Plus, it can be a great way to use up the last offcuts and trimmings from your wallpaper. Look for a few small, inconspicuous areas that could do with a finishing touch, and make the most of your chosen wallpaper there.

2. Emphasise shape through the rest of your décor

While they may be basic, shapes like the circle, square, triangle, and hexagon can be used to great effect in more than your wallpaper alone – and they offer a near-infinite list of options for mixing and matching. While abstract and floral patterns tend to be complemented by some contrasting patterns but not by others, geometrics are a little like the all-rounders of mixing and matching pattern and form.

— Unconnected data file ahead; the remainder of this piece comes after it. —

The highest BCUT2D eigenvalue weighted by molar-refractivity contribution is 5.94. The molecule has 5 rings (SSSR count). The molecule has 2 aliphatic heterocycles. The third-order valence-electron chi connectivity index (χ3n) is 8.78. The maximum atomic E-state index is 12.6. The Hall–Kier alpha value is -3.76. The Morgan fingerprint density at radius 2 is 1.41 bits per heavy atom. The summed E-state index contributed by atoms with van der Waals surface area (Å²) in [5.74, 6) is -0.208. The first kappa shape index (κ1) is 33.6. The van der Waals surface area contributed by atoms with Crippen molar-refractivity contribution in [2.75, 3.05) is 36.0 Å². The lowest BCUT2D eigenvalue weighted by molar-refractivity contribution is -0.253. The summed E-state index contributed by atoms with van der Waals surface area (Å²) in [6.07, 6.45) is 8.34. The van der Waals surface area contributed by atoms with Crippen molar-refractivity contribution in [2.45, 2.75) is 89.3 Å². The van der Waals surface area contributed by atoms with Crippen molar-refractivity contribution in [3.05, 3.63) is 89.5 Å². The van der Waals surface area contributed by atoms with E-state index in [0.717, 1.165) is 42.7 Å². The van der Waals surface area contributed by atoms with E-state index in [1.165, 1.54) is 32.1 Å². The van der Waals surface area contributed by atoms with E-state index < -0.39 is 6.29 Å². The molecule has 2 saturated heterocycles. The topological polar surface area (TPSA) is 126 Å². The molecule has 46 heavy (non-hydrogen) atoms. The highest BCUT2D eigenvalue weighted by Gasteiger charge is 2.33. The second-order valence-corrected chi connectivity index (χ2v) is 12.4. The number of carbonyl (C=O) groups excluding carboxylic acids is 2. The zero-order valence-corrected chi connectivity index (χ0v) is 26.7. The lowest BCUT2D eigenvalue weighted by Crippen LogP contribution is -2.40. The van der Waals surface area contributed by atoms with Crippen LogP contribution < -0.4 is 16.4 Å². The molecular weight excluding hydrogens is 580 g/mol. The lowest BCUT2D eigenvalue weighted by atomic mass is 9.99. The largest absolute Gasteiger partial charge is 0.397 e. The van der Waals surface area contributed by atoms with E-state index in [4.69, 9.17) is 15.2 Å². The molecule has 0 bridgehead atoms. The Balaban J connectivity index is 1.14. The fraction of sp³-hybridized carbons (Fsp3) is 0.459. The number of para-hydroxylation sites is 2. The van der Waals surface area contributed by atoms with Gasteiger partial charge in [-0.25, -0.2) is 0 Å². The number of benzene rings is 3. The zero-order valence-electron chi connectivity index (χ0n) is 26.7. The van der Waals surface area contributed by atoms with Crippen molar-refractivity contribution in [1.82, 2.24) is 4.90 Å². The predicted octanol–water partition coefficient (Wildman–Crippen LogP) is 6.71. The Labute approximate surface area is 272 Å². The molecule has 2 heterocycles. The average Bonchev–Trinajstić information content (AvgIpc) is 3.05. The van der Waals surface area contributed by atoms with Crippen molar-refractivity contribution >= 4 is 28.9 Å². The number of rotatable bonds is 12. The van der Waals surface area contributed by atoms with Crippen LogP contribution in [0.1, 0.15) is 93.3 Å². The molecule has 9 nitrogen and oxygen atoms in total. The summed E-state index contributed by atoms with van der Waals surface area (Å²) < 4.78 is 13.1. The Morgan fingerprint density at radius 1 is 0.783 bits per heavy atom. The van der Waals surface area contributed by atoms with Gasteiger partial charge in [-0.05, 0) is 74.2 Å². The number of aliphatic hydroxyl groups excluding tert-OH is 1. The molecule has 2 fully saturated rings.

It's a great idea to play to this by introducing contrasting shapes within other elements, besides your wallpaper. If your wallpaper’s design is primarily built around the circle, punctuate it with a number of square and rectangular frames. If your wallpaper comprises a lot of straight lines, choose a sofa or furniture set that has a very pronounced plush, round feel to it. Avoid placing two features alongside one another if they share the same basic shape, as this can quickly start to look like ‘too much’.

You don’t need to be too fastidious about it – and, in all likelihood, plenty of variation between shapes will naturally occur. Just keep in mind that, if something starts to look a little wrong, it may just be that you’ve clustered together too many similar shapes, and that a little rearrange is needed.